….and so on and so forth…
Is this not an insult to our creative child?
Why we forget that time defines the evolution of an artistic flair. Why are we so unfair to us, not ready to give time and chance to the creative child to metamorphose into an adult.
Why do we deny the basics – pampering, grooming, nurturing and hand-holding, every creative child inside us deserves so badly.
Above all, many of us do not even realize that we have a creative child breathing inside us.
A book that can be classified primarily as self-help by many but is more like common sense. It is designed to help readers reject the evils of self-doubt and seek for creative indulgence not as a profession or professional but as a form of therapy.
At the core of the book is a custom called “morning pages,” based on the belief that free-form writing, each morning, will unclog one’s mental and emotional channels of all the waste that gets in the way of being happy.
The other essential ritual involves taking oneself on an “artist’s date” each week – planning an outing to a museum or some other site of thought, free from the weight of responsibility or work.
Some day I will write a book on this master art, but today, I have to end my review here with two life changing lines by the Author and then my own comprehension of what this book has taught me over the years, and when I re-read earlier this year.
‘Practice Mystery, not Mastery’
‘Artistic people must learn how to emotionally guard themselves against the tides of negativity -both external and internal.’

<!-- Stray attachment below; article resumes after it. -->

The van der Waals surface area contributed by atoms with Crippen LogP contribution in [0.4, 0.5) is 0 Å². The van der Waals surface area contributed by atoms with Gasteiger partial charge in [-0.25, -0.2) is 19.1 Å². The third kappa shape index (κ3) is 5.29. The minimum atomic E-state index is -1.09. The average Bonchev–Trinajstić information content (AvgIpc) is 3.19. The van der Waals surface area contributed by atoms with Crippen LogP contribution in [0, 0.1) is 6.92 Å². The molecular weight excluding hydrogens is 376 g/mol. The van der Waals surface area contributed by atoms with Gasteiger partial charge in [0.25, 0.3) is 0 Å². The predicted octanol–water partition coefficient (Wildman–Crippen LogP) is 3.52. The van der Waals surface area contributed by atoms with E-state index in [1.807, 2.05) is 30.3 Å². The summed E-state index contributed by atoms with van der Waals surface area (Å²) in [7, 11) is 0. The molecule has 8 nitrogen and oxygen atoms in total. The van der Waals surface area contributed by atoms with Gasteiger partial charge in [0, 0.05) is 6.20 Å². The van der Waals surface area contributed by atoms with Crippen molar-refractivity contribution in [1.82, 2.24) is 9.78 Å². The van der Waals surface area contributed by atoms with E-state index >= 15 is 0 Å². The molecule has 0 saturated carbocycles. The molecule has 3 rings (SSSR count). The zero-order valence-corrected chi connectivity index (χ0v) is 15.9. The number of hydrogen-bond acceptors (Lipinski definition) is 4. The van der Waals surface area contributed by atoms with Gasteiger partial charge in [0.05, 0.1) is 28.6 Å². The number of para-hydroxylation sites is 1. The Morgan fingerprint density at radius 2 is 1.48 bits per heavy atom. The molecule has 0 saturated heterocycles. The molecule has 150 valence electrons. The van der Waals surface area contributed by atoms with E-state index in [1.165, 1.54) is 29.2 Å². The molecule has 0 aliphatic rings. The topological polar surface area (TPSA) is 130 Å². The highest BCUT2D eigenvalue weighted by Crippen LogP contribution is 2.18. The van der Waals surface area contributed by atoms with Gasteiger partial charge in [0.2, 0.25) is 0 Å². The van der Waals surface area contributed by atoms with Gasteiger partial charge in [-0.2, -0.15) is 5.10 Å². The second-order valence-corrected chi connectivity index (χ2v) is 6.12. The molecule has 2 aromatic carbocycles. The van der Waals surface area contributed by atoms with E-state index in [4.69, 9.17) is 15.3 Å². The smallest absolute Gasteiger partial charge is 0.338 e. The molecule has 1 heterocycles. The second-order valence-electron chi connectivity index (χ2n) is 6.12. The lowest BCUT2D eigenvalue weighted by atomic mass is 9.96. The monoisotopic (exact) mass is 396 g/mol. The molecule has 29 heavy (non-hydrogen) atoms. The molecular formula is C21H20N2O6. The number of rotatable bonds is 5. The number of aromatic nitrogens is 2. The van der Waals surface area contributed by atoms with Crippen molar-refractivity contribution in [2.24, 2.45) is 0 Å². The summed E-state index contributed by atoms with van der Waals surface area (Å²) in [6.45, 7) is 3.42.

Creativity is beyond the realms of semantics, a divine blessing guided by higher planes. Unfortunately, our limited intellect barely qualifies to decipher even a spec of it, unless, either it’s HIS will or our aspirations guided by the subconscious.
The book “Those Shoes” spectacularly portrays the modern day pressure of the need to fit in, on a child and then shows how he finds his way and goes beyond to a place of kindness and generosity toward another.
“Those Shoes” written by “ Maribeth Bolelts” and illustrated by “Noah Z. Jones” is about a boy who wants the latest trend of shoes but his grandmother cannot afford the retail price. They find a pair in a thrift store that’s a size too small, yet the boy buys them anyways and never wears them from the pain.
Read this book to find out what he does in the end that makes him happy about not having “Those Shoes” any longer.
Noah Z. Jones’s illustrations, created with watercolor, pencil and ink and put together digitally, perfectly depict how quickly a fad can flood the halls of a school, and how desperately children want to be able to have what others take for granted.
This picture book provides fodder for initiating conversations about fitting in, trends, and the difference in needs and wants.